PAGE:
ThereAreNoSunglasses

American Resistance To Empire

Yemeni Houthi Leader Blasts Saudis for Bringing-In “al-Qaeda” To Justify US Intervention and Hegemony

[SEE: Yemen dialogue “likely” to take place abroad: JMP spokesman]

Houthi leader accuses Gulf states of backing al Qaeda in Yemen

Reuters

SANAA(Reuters) – The head of Yemen’s Houthis accused Gulf Arab states on Tuesday of supplying weapons and funds to Islamist militants, in an effort to create an environment in the southern part of the country where al Qaeda could flourish.

Speaking in a speech broadcast on al-Maseerah television, a media outlet of Ansarullah, the Houthi political wing, Abdel-Malek al-Houthi also accused unnamed parties of recruiting al Qaeda militants from abroad to justify a Western operation to occupy Yemen.

“Is there a just and equitable position for Gulf Arab states toward the Yemeni people?” Abdel-Malek said in the speech.

“Is there any position other than to send support, money and weapons, to the takfiri elements, and to facilitate the atmosphere for al Qaeda in the southern provinces,” he added, using an Arabic expression to describe Sunni Muslim militants.

Yemen, which shares a border with Saudi Arabia, the world’s top oil exporter, has been in turmoil since protests in 2011 forced President Ali Abdullah Saleh to step down. The turmoil worsened in September when the Shi’ite Houthi captured Sanaa, Yemen’s capital, a move that Gulf states condemned as a coup.

The Houthi then took over the presidential palace in Sanaa and put President Abd-Rabbu Mansour Hadi under house arrest, forcing him and his government to resign. Hadi has since fled to Aden and reclaimed the presidency, a move welcomed by Gulf states, who have shifted their embassies to the southern city.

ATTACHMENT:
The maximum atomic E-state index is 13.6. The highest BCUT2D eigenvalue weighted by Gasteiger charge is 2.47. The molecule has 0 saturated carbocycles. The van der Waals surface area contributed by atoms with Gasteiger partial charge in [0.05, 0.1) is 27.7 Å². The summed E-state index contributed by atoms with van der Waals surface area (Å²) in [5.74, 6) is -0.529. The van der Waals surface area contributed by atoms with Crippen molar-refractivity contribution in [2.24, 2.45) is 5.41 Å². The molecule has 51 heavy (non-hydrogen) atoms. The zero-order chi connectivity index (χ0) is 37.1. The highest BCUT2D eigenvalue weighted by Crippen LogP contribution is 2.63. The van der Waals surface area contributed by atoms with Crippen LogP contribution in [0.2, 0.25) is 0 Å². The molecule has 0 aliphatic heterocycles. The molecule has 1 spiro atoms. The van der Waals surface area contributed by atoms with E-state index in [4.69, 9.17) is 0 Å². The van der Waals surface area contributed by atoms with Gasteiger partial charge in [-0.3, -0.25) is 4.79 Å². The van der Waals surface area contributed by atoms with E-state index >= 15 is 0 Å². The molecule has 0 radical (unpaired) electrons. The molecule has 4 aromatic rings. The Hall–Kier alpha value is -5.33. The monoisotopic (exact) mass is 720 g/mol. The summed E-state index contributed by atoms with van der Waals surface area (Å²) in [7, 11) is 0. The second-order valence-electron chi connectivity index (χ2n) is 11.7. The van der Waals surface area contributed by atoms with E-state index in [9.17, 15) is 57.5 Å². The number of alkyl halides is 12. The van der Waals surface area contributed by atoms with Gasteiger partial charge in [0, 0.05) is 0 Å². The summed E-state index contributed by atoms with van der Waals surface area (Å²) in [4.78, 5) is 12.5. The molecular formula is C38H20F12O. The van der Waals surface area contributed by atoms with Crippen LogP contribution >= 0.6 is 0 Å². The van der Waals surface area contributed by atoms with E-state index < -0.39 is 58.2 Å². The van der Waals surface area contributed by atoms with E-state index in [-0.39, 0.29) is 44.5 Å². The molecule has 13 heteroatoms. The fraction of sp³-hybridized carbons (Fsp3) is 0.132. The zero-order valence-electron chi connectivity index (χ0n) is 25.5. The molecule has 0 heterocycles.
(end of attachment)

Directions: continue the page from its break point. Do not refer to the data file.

Most of the Gulf states are enemies of al Qaeda, and several have taken part in U.S.-led air strikes on Islamic State targets in Iraq and in Syria.

Abdel-Malek also denounced the Sunni Islamist Islah party, the Yemeni branch of the Muslim Brotherhood, saying the party had been working with unnamed parties “to recruit takfiris from abroad”.

“Our country, Yemen, is at the forefront of countries that are being targeted by takfiri forces,” to justify extending Western hegemony over the country.

(Reporting by Mohammed Ghobari in Sanaa and Ali Abdelaty in Cairo, writing by Sami Aboudi; Editing by Larry King)

Bemoaning the Human Tragedy of Syria, Without Blaming Obama For It

[The US military has created so many new wars throughout the region that it should have fully absorbed the lessons of those wars by now, in particular, the grieveous human cost of ill-advised, or outright foolish military adventurism. Unleashing tnunamis of war refugees is a bi-product of all war, contingencies should have been prepared years ago (before starting new wars) to humanely deal with the refugees in surrounding countries. Blaming any of this upon ISIS should be unacceptable since it was the US/Saudi sponsorship of Islamists within Syria that created the monster in the first place. The ISIS/refugee problems which arose offer proof that the Pentagon either suffers from a total lack of foresight or the slightest degree human compassion. It is no wonder that so many returning war vets suffer from PTSD. Any legislation passed to deal with the refugee crisis now, should have already been enacted after the first regime-change disaster in Iraq, or before the consecutive disasters in Libya, Syria, Yeman, and Ukraine (?).]

npr
Syrian girls, carrying school bags provided by UNICEF, walk past the rubble of destroyed buildings on their way home from school on March 7 in the rebel-held al-Shaar neighborhood of Aleppo, Syria. So many people have fled the city and so much of its infrastructure has been destroyed that nighttime satellite images show 97 percent less light compared to four years ago.